Slow your breathing and become aware of the taking in and letting out of your breath. Focus on putting things aside so you will be open to what God is saying to you today.
Jonah 4:1-11 (NRSV)
But this was very displeasing to Jonah, and he became angry. He prayed to the LORD and said, “O LORD! Is not this what I said while I was still in my own country? That is why I fled to Tarshish at the beginning; for I knew that you are a gracious God and merciful, slow to anger, and abounding in steadfast love, and ready to relent from punishing. And now, O LORD, please take my life from me, for it is better for me to die than to live.” And the LORD said, “Is it right for you to be angry?” Then Jonah went out of the city and sat down east of the city, and made a booth for himself there. He sat under it in the shade, waiting to see what would become of the city.
The LORD God appointed a bush, and made it come up over Jonah, to give shade over his head, to save him from his discomfort; so Jonah was very happy about the bush. But when dawn came up the next day, God appointed a worm that attacked the bush, so that it withered. When the sun rose, God prepared a sultry east wind, and the sun beat down on the head of Jonah so that he was faint and asked that he might die. He said, “It is better for me to die than to live.”
But God said to Jonah, “Is it right for you to be angry about the bush?” And he said, “Yes, angry enough to die.” Then the LORD said, “You are concerned about the bush, for which you did not labor and which you did not grow; it came into being in a night and perished in a night. And should I not be concerned about Nineveh, that great city, in which there are more than a hundred and twenty thousand persons who do not know their right hand from their left, and also many animals?”
As a child, I remember thinking characters in the Bible were always righteous, upstanding role models of how people should act. It took me a while to understand the complexity and depth of characters like David, Peter, and Paul, who don’t always model the right way to behave in certain situations. As a matter of fact, sometimes Bible stories speak to us by modeling wrong behavior. The conclusion of Jonah’s story fills me with disappointment in God’s prophet. Jonah seems to have been like many of the teenagers with whom I work, pitching a fit for not getting his way. However, I’m afraid I have also seen this childish tantrum take place in the lives of many mature Christians, including myself.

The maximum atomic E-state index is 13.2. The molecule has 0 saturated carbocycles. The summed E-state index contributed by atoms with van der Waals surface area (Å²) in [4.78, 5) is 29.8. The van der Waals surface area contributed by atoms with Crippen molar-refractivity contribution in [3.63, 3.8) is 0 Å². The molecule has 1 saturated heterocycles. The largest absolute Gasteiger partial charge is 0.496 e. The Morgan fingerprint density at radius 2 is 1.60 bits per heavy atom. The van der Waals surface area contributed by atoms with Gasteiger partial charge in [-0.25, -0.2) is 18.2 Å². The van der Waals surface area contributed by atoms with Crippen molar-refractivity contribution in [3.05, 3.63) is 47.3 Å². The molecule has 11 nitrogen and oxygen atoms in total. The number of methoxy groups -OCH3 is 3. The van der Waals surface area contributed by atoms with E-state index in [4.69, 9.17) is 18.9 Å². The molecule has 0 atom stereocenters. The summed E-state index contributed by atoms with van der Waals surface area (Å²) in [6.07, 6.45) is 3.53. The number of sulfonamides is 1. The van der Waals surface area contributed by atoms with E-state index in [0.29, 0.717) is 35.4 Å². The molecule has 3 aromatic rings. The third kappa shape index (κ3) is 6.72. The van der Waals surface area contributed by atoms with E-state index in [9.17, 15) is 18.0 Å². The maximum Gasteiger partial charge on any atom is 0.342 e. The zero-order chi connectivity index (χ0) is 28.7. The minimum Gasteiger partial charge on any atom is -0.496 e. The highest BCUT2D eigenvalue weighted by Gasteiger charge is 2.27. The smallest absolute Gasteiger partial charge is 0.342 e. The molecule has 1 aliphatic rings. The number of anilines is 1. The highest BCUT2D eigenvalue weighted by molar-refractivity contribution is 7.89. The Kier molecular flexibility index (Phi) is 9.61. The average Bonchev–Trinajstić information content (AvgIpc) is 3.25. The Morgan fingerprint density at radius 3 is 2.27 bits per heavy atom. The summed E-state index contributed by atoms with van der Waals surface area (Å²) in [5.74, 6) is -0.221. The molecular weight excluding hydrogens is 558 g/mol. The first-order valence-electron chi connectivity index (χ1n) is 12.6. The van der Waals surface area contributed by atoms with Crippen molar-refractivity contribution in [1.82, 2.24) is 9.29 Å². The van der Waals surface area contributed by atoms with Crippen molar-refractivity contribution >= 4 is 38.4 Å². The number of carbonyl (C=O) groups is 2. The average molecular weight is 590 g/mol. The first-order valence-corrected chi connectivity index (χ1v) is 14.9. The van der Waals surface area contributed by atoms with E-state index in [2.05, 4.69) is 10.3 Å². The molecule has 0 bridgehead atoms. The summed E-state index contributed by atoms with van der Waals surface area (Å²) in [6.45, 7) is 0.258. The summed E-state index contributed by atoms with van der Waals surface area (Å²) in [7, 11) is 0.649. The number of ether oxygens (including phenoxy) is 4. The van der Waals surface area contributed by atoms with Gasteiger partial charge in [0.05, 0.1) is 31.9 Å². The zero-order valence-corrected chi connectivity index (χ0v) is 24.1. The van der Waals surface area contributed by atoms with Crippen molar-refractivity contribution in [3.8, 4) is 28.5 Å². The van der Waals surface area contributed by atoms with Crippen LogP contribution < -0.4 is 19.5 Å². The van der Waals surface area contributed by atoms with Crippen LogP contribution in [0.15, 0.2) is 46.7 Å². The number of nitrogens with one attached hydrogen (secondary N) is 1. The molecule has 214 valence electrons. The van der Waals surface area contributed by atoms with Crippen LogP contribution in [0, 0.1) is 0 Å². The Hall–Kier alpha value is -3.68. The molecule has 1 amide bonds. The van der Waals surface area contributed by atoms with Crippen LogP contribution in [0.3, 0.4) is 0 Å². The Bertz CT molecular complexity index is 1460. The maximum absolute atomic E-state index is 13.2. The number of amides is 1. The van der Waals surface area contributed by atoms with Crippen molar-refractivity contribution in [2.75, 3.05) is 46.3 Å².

Through Jonah’s angry response to God we find out why he ran from God’s call in the first place: He knew God too well. Jonah knew that God is gracious and merciful God, slow to anger and “ready to relent from punishing,” yet Jonah did not want God to relent from punishing this particular group of people. Jonah wanted to claim God’s forgiveness and grace for himself, but not for those he did not like. I sense a similar tendency in the church today. We often speak with great thanks of the grace and forgiveness of our God when we are the ones being forgiven, but we hesitate to praise the same grace and forgiveness for the drug dealer, the sex offender, the murderer, the corporate executive, the corrupt politician, or any other number of people whom we love to hate. As we live our lives in this incredibly fragmented world, let us celebrate the love, grace, mercy, and forgiveness of God in the lives of all who sin and fall short of the glory of God, not just ourselves.
Almighty Forgiver of debts and Breaker of chains, we seek your presence today. We know the temptation of hoarding your grace and forgiveness for ourselves, but we also know the joy of celebration when a new sheep enters the fold. Help us to spread your good news willingly rather than cling to it as if by sharing it we might lose it ourselves. Convince us of the breadth and depth of your love that is larger than anything we can imagine. Show us the width of your fold and its open gate, that we might rejoice with our sisters and brothers in Christ who are able to join our community. We ask these things in Jesus’ name. Amen.
Go with God.